There have been times in my life that I have been consumed by guilt, anger, confusion, and sadness. Typically these emotions result in short-term internal dialogues of pessimism and melancholy points of view. Internal debates on why life is not fair. These emotions, however, are only temporary. As they say, “life goes on.” That is until you have been diagnosed by what some may call a condition, while others refer to it as a disease. Like any disease, our condition doesn’t just magically disappear; it manifests itself into our lives and consumes our emotions and thoughts daily. The only disease that affects two people at once: infertility.
My wife and I began our journey through Infertility approximately two years ago. When we married Jill was 35 years old and ready to start her family. Being 6 years younger I honestly could have waited another year to have children, though Jill instinctively insisted on starting on our honeymoon. Being concerned about her age and her mother’s infertility, Jill feared that her prediction of infertility would come true. Of course being completely naïve of this lurking disease, I reassured her an innumerable amount of times that there is no need for alarm. I’m a young healthy guy. I got this! Ha, what an idiot.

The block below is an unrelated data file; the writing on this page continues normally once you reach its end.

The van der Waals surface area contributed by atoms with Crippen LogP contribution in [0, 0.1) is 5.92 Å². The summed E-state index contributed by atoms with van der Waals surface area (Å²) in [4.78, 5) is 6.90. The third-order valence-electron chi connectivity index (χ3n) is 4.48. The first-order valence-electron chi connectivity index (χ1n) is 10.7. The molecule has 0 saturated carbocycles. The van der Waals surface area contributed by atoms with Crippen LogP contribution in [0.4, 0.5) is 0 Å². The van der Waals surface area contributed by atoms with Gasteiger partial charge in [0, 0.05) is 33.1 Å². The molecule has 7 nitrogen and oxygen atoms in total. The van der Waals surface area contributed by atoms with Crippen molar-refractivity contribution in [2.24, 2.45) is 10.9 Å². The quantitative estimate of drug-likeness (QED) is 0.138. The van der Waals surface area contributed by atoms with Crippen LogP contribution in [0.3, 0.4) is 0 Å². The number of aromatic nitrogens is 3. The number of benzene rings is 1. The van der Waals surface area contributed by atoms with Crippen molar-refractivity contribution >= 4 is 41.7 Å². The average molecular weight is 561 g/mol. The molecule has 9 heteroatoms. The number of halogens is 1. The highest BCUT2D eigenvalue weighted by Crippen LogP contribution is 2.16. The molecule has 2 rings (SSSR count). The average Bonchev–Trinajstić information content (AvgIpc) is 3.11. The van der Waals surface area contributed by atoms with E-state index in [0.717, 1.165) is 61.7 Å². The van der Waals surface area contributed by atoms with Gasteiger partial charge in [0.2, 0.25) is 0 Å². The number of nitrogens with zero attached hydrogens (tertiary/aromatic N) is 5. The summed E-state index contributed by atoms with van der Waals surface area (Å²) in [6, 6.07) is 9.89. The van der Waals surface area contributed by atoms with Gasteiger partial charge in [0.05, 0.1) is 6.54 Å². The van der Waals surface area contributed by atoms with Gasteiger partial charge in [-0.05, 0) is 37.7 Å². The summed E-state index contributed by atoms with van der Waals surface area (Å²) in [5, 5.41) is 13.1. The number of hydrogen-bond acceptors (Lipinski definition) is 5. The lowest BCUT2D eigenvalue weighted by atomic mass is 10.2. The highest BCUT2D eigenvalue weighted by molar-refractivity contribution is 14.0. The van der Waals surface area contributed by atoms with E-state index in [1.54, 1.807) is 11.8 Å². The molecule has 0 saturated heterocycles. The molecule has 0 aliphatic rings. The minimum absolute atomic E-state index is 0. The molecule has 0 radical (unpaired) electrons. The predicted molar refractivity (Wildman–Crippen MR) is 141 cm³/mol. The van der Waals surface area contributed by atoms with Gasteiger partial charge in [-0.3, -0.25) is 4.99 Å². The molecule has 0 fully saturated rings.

A year later I find myself in a doctor’s office filling out a questionnaire about all the lovely details of my past. How much do they really need to know? There should be a box to the top right hand corner of the medical screening sheet that says, check here if you are not currently dying. Once done we were subjected to a slew of test conducted on us, and were referred to a specialist. At first nothing really seemed to be medically impaired for Jill or I. Nonetheless, the poking and prodding continued. The first invasive procedure Jill was subjected to was an HSG (hysterosalpingogram.) A contrast enhanced exam that examines the reproductive organs. The test results showed a possible blockage in the left fallopian tube, due to the left ovary not spilling out the contrast in a fashionable manner. The right tube and ovary had a good report though, however, we had mixed emotions on our prognosis. We were told about the flush effect the contrast may provide after the HSG. Being that the contrast acts as a roto rooter for fallopian tubes, cleaning out the menstrual debris from the past two decades. Well that sounded great at the time, but with no avail, we were back at specialist a few months later.